How a builder can keep the sales price high in the public records?

Asked by Joe, Mboro Wed Aug 5, 2009

A builder has started construction of first 2-3 of the several same/similar houses he plans to build. He may be OK with a price(say $350k) that is much lower than the listing price(say $400k) but he won't do it to avoid future buyers using that price tag to negotiate and further drive the prices down. I have heard/read that in such a case builder includes free upgrades such as HDTV, finished basement or even a car; to keep the sales price high. I do not want free upgrades because i just don't have the additional money. Is it possible/legal to include following builder paid incentives in the sales price(which i will be paying anyway) :
- closing cost (~ $8000)
- first year property tax (~5000)
- first year asso fees (~5000)
- a brand new honda civic within 90 days or $13000 cash (since new civic costs $17k, he will pay cash)

what are the other (legal) ways to achieve objectives of both of us?

Thanks.

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Andrew Adams, , 01915
Wed Aug 5, 2009
BEST ANSWER
Read the Fannie Mae Announcement on IPC's
0 votes
Andrew Adams, , 01915
Thu Aug 6, 2009
"IPCs provide an incentive for a borrower to purchase a particular property, and in certain real estate markets, IPCs may be used to artificially inflate or maintain the sales price of a property. Fannie Mae has established definitive terms for what constitutes an IPC, specific limits on the use and permissible amounts of IPCs, and how IPCs in excess of permissible limits must be treated. These guidelines are designed to help avoid practices that may distort or artificially inflate the market value of properties."

The point of HVCC is to prevent home values to be artificially inflated...which is exactly what the builder is trying to do with these types of incentives.
0 votes
Kelli Cassidy, , 01950
Wed Aug 5, 2009
Hi Andrew,

Quick question , if/when this transaction does go to closing, what would be listed as sellers consessions?
0 votes
Joe, Home Buyer, Mboro
Wed Aug 5, 2009
Andrew,
Agreed, no real benefit to the buyer but if builder is very concerned about the "sales price in records" then buyer could just use it as a tool in negotiation and get the house at a right price. it's like window-dressing that is common on wall st.
mispresentation? depends, even the make-ups and wigs girls wear can be considered mis-presentation. sorry if this sounds like a blog/chat session.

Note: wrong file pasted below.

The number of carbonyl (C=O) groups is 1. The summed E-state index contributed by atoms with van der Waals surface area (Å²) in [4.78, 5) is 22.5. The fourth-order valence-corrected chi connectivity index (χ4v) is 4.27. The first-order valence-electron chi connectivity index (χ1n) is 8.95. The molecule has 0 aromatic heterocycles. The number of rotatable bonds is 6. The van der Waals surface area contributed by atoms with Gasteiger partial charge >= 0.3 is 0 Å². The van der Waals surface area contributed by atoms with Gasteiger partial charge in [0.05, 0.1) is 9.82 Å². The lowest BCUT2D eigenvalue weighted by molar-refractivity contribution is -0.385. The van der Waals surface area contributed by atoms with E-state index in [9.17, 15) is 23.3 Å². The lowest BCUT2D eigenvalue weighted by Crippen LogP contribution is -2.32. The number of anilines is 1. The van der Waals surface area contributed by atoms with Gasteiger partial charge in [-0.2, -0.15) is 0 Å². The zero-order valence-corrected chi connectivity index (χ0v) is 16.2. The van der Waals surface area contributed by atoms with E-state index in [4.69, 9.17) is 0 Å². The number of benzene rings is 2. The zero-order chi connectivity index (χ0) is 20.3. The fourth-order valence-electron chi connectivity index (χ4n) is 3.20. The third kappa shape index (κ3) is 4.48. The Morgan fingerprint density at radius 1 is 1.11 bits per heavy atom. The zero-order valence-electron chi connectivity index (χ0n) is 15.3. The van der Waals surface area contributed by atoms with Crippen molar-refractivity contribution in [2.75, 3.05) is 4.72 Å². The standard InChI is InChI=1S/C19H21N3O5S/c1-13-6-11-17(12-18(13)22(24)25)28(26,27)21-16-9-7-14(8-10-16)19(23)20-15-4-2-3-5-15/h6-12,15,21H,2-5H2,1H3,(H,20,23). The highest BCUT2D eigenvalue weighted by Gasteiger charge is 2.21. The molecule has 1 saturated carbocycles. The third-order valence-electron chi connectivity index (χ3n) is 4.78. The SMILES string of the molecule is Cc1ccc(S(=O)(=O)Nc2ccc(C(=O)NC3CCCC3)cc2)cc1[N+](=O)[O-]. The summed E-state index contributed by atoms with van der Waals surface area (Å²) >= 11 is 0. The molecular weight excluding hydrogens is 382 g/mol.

Thanks for your time and insight.
0 votes
Andrew Adams, , 01915
Wed Aug 5, 2009
I don't see what is in it for the buyer and I do think that it will eventially be addressed. It seems to me that it is misrepresenting the value of the home.
0 votes
Joe, Home Buyer, Mboro
Wed Aug 5, 2009
Andrew, thanks for the fanniemae doc. It actually lists the incentives I was looking for. From the doc looks like IPC's are not illegal if disclosed to the lender. of course they should be reasonable. In our hypothetical example IPC's are less than 9% of value. The down payment goes from 37k to 64k which i guess is Ok(provided buyer has 64k to for d/p) because that 27k comes back to the buyer within a year as cash and savings on prop tax/asso fees.
I think if the builder does that routinely rather than exception then he could get in trouble.
0 votes
Andrew Adams, , 01915
Wed Aug 5, 2009
Joe on a $400,000 purchase price and the IPC's you propose the lender will view the sales price as $373,000. If you are putting 10% down your down payment on $400,000 would be $40,000. With the IPC's your downpayment would be $37,300 + the difference between $373,000 and $400,000 (27,000).

I just don't see a benefit to the buyer.
0 votes
Joe, Home Buyer, Mboro
Wed Aug 5, 2009
Hi Kelli, the "free car" is not a myth, builders in CA have given not a civic but brand new BMW's to buyers because in some cases they had agreements with past buyers about reimbursement if they sell similar houses for lower prices.
http://www.marketwatch.com/story/home-builders-dangle-incent…

But like andrew said, incetives affects the LTV ratio so lender may not lend enough forcing buyer to make higher down payment. I am OK with higher down payment as long as it is not illegal.
0 votes
Kelli Cassidy, , 01950
Wed Aug 5, 2009
I have never seen a car thrown in! I have seen sellers willing to pay condo fees and taxes, and builders throwing in new HD t.v.'s Is he willing to do this? I would contact a real estate atty. to verify. Before you do this, I would ask the builder if this is something he/she would be something they would consider.
0 votes
Andrew Adams, , 01915
Wed Aug 5, 2009
What you propose may not be legal.

The lender needs to be aware of the car and the first years association fees, and the first years taxes. Those would be considered interested Party Contributions and the loan amount and loan to value would need to be adjusted down based on the amounts of those contributions. If you do not disclose those items to the lender then it is illegal.
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